Seismic Shifts at LVMH

The beautiful thing about fashion is that, similar to most art forms, its ability to grow and change is never ending; uniquely, however, its evolution is probably the one that most widely affects the world. As Meryl Streep so aptly mentioned in her epic monologue in The Devil Wears Prada, it’s comical to believe that you make a wardrobe decision that will ever exempt you from the world of fashion because all produced goods were dictated by the minds that design and control the upper echelons of the fashion world. And the giants, the ones who have seemingly been around forever, owe much of their staying power to the brains behind their operations.

Take Louis Vuitton for instance, for the seven years since 2011, Kim Jones has helmed their menswear division putting out product that married the longstanding tradition of quality that is Louis Vuitton while incorporating technical fabrics or street wear silhouettes in high-street fabrications, continuously changing the conversation and keeping the brand relevant across consumer borders. Of late, his most widely lauded project was his collaboration with Supreme, which was an insta-sellout, globally. And while he made a lot of noise at LV, Jones has shifted gears, announcing this week that he will be joining the ranks of another, LVMH-owned brand, Dior Homme, coming in in the role of artistic direction of ready-to- wear and accessory collections. Similarly announced was Jones’ replacement, Virgil Abloh. While Abloh comes from a different background than Jones who spent many years stinting at high fashion brands, the role seems a perfect fit for someone like him whose proven to have a finger steadily placed on the pulse of what’s happening in the here and now. Abloh interned at Fendi with Kanye West in 2006, before they started pricey street label, Pyrex Vision. Then, in 2012, he started his own brand, Off-White, which filled the gap where people desired small-collection, high-price streetwear—hard to get and super fly. And fashion critics have been following his every move since.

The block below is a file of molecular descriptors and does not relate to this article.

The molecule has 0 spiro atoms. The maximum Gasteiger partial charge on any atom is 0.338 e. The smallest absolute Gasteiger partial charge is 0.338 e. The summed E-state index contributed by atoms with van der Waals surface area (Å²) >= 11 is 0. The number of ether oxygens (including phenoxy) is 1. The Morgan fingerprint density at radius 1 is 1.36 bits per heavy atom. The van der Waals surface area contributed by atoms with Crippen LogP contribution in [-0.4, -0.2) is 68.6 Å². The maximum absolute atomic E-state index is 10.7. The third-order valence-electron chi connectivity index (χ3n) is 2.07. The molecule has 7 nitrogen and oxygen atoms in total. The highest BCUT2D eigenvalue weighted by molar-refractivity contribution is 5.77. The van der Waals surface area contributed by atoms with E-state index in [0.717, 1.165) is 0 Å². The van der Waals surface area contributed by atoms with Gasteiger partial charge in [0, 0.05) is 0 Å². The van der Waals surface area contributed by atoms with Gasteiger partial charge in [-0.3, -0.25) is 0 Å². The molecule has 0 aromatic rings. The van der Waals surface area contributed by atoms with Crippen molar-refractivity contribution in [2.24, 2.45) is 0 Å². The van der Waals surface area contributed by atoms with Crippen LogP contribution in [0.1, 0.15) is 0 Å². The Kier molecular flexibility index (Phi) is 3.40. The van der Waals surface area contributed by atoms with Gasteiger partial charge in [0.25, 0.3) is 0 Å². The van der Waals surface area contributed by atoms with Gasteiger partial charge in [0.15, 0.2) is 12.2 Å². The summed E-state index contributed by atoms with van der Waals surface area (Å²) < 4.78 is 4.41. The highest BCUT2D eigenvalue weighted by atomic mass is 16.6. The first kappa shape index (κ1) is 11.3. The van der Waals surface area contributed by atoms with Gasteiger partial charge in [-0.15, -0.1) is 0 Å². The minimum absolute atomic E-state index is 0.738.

In half of a decade he has collaborated with Nike, and sold out almost instantly; has this season’s hottest boot out in collab with Jimmy Choo and promises to keep within the until-now- highly-functioning partnership culture that has been cultivated by trailblazers before him at LV including the aforementioned Jones and Marc Jacobs who collaborated with artists like Richard Prince and Stephen Sprouse or current head of womenswear Nicolas Ghesquière who created a collection of bags with Jeff Koons. Celebrities, industry heads and the like have been very vocal about their support of Abloh in this new role—he’s really had the red carpet rolled out to welcome him into what is not only a new role for him but a first for the brand as well as Abloh, who is of Ghanaian descent, is the first African-American to ever take on such a senior creative role at Louis Vuitton; a very exciting time for the brand, the man and the consumer who will undoubtedly be delighted by the offerings he will roll out.
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